Kids in the Kitchen: Beyond the Basics

I try to bring my children in the kitchen to participate in the craft of cooking. Not all the time, of course. (We all know a mama sometimes needs to cook in peace.) I enjoy watching my children learn about food, and I love that measuring and following recipe directions allow for practical application of reading and math skills.

My young boys are learning the kitchen basics: making sandwiches, warming food on the stove, following recipe directions. Beyond those basics, there are things I hope they get out of the making and baking process.

kidsinkitchen little hands

I want my children to feel comfortable in the kitchen, to know their way around it. I want to teach them that oregano is a great flavor both in tomato-based soup, as well as a nice spice to use in a Mexican dish. Surely, they will discover that substituting for meat doesn’t have to mean substituting for flavor. I’d like for them to recognize that dough’s consistency changes depending on what kind of bread they’re making.

I want them to learn flexibility when making good food. It’s not too hard to put together their own chili seasoning when they’ve run out (if they learn to keep their spices stocked). Salt and pepper, always. Chili powder, yes. Cumin, you bet. Also, paprika comes in quite handy.

I want them to learn about the ingredients and the work it takes to make something good to eat. Creating good food is often a process. Muffins and salads and soups don’t sprout on the grocery store shelf.

During the holidays, my children helped me make mini empanadas, a handy appetizer I like to serve at parties and then warm up for breakfast the next day. We prepared the dough at home and took it with us when we traveled to my parent’s house at Christmas. They helped prepare the dough on an old wood board made by my uncle and used by my grandma a generation ago.

kidsin kitchen dough


Chill time for the dough: 6 hours in refrigerator
Prep and cook time: 45 minutes
Servings: approximately 20 (about 3 per person)



¾ cup butter

2½ cups flour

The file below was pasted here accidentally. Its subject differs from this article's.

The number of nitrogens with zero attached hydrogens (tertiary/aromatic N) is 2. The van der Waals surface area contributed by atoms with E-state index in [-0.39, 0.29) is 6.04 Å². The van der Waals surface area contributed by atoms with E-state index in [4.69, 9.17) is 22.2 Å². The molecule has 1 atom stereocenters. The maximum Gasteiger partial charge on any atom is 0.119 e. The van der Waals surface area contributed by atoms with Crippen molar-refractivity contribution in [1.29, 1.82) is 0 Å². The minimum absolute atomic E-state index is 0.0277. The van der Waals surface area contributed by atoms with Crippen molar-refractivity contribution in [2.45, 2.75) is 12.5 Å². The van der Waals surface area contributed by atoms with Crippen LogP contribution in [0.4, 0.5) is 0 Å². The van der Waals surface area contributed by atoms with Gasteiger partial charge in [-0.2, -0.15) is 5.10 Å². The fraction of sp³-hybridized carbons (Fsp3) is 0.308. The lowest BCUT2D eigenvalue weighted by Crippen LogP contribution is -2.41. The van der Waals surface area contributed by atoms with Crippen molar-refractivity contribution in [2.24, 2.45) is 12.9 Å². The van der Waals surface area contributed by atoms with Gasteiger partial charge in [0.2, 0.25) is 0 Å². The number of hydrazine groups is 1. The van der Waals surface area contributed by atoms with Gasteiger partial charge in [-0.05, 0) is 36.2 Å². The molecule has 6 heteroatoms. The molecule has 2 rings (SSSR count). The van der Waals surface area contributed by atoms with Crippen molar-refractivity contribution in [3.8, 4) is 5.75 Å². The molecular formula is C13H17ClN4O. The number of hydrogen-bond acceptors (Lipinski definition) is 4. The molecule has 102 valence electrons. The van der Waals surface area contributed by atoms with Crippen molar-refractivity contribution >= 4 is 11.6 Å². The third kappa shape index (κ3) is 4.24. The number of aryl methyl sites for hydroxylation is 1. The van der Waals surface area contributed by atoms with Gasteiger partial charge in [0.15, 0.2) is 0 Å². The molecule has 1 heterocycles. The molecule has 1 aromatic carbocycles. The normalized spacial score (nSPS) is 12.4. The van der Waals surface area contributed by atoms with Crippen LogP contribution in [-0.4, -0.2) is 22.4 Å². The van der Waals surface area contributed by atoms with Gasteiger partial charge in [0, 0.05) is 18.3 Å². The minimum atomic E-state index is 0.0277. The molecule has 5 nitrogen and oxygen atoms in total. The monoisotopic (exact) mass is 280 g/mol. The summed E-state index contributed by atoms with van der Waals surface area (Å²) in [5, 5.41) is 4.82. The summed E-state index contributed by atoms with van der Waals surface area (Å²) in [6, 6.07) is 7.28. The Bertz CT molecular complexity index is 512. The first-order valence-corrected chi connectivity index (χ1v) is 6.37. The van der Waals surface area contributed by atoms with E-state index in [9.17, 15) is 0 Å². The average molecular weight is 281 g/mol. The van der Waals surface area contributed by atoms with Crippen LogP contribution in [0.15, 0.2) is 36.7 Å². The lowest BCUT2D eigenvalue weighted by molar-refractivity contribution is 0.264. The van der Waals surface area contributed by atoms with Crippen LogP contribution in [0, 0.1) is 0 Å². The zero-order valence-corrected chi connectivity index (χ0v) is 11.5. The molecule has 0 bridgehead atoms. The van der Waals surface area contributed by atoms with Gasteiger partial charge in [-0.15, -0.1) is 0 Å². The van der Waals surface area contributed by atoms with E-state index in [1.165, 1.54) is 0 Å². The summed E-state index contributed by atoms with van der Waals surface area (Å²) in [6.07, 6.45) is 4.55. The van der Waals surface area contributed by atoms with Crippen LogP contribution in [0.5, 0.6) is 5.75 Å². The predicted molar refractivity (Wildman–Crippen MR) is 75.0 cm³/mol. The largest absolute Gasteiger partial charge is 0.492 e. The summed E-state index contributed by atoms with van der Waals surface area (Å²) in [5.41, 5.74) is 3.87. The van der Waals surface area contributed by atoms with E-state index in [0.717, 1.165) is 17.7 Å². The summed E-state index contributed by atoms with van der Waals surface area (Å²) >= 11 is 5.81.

1½ cups cottage cheese (12 ounces) small curd

2 cups water

¼ teaspoon salt

1 cup sharp cheddar cheese

3 to 4 tablespoons chili powder



  1. Use a pastry blender or food processor to cut butter into the flour. Stir in cottage cheese, cheddar cheese and water to form dough. (It will be wet.)
  2. Form into a large disk shape and wrap in plastic wrap. Chill dough in a refrigerator for at least six hours.
  3. Heat oven to 375 degrees.
  4. Sprinkle a flat surface with flour and place dough on top.
  5. Roll out the dough, cutting and forming it into a rectangle shape approximately ¼ inch thick. Sprinkle flour over the dough as needed.
  6. Use a table knife to cut strips about an inch wide, and then roll each strip into a log. With a pizza cutter, slice into thin pinwheels. If you prefer croissant shapes, form the dough into several circles, cut into triangles, and roll the triangles with your fingers from the wide side to the point end.
  7. Use parchment paper to line a baking sheet and set empanadas on top. Bake at 375 degrees for about 20 minutes. Serve with salsa.


* Feel free to double or triple this recipe, but only add one cup of water per doubled batch. Freeze extra empanadas in single layers on a baking sheet, and then place in zipper storage bags in the freezer. Pull out a few at a time and warm up by steaming on the stove or using a microwave.


Arkansas Women Bloggers member Rhonda Franz is a writer, home operations specialist, and domestic chef. She lives with her husband and three sons in northwest Arkansas, where she cooks up double recipes and packs lots and lots of lunches.